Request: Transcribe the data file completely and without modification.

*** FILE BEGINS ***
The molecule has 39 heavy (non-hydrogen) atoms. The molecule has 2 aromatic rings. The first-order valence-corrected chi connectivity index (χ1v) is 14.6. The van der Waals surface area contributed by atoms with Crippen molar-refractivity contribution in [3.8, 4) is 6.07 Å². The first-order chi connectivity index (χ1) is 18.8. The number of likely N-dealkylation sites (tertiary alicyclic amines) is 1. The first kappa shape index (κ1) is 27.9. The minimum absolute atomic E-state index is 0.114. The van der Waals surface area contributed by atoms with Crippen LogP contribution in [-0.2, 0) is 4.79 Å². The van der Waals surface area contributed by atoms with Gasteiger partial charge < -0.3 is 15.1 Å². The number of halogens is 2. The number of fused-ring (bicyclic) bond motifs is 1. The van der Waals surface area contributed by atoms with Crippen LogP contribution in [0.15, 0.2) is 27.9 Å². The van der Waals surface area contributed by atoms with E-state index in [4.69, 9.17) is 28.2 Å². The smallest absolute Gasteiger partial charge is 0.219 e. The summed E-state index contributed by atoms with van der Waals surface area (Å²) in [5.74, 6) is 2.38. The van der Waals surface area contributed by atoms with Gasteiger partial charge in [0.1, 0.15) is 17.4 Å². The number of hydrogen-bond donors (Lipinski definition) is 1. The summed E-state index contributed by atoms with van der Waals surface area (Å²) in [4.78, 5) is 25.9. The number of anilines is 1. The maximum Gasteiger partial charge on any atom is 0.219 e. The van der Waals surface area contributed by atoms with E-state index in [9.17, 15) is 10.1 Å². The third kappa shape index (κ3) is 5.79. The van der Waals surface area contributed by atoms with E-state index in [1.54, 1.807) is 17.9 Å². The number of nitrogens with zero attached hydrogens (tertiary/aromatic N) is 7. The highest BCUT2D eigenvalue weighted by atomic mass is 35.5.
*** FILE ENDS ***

The molecule has 39 heavy (non-hydrogen) atoms. The molecule has 2 aromatic rings. The first-order valence-corrected chi connectivity index (χ1v) is 14.6. The van der Waals surface area contributed by atoms with Crippen molar-refractivity contribution in [3.8, 4) is 6.07 Å². The first-order chi connectivity index (χ1) is 18.8. The number of likely N-dealkylation sites (tertiary alicyclic amines) is 1. The first kappa shape index (κ1) is 27.9. The minimum absolute atomic E-state index is 0.114. The van der Waals surface area contributed by atoms with Crippen LogP contribution in [-0.2, 0) is 4.79 Å². The van der Waals surface area contributed by atoms with Gasteiger partial charge < -0.3 is 15.1 Å². The number of halogens is 2. The number of fused-ring (bicyclic) bond motifs is 1. The van der Waals surface area contributed by atoms with Crippen LogP contribution in [0.15, 0.2) is 27.9 Å². The van der Waals surface area contributed by atoms with E-state index in [4.69, 9.17) is 28.2 Å². The smallest absolute Gasteiger partial charge is 0.219 e. The summed E-state index contributed by atoms with van der Waals surface area (Å²) in [5.74, 6) is 2.38. The van der Waals surface area contributed by atoms with Gasteiger partial charge in [0.1, 0.15) is 17.4 Å². The number of hydrogen-bond donors (Lipinski definition) is 1. The summed E-state index contributed by atoms with van der Waals surface area (Å²) in [4.78, 5) is 25.9. The number of anilines is 1. The maximum Gasteiger partial charge on any atom is 0.219 e. The van der Waals surface area contributed by atoms with E-state index in [9.17, 15) is 10.1 Å². The third kappa shape index (κ3) is 5.79. The van der Waals surface area contributed by atoms with E-state index in [1.54, 1.807) is 17.9 Å². The number of nitrogens with zero attached hydrogens (tertiary/aromatic N) is 7. The highest BCUT2D eigenvalue weighted by atomic mass is 35.5.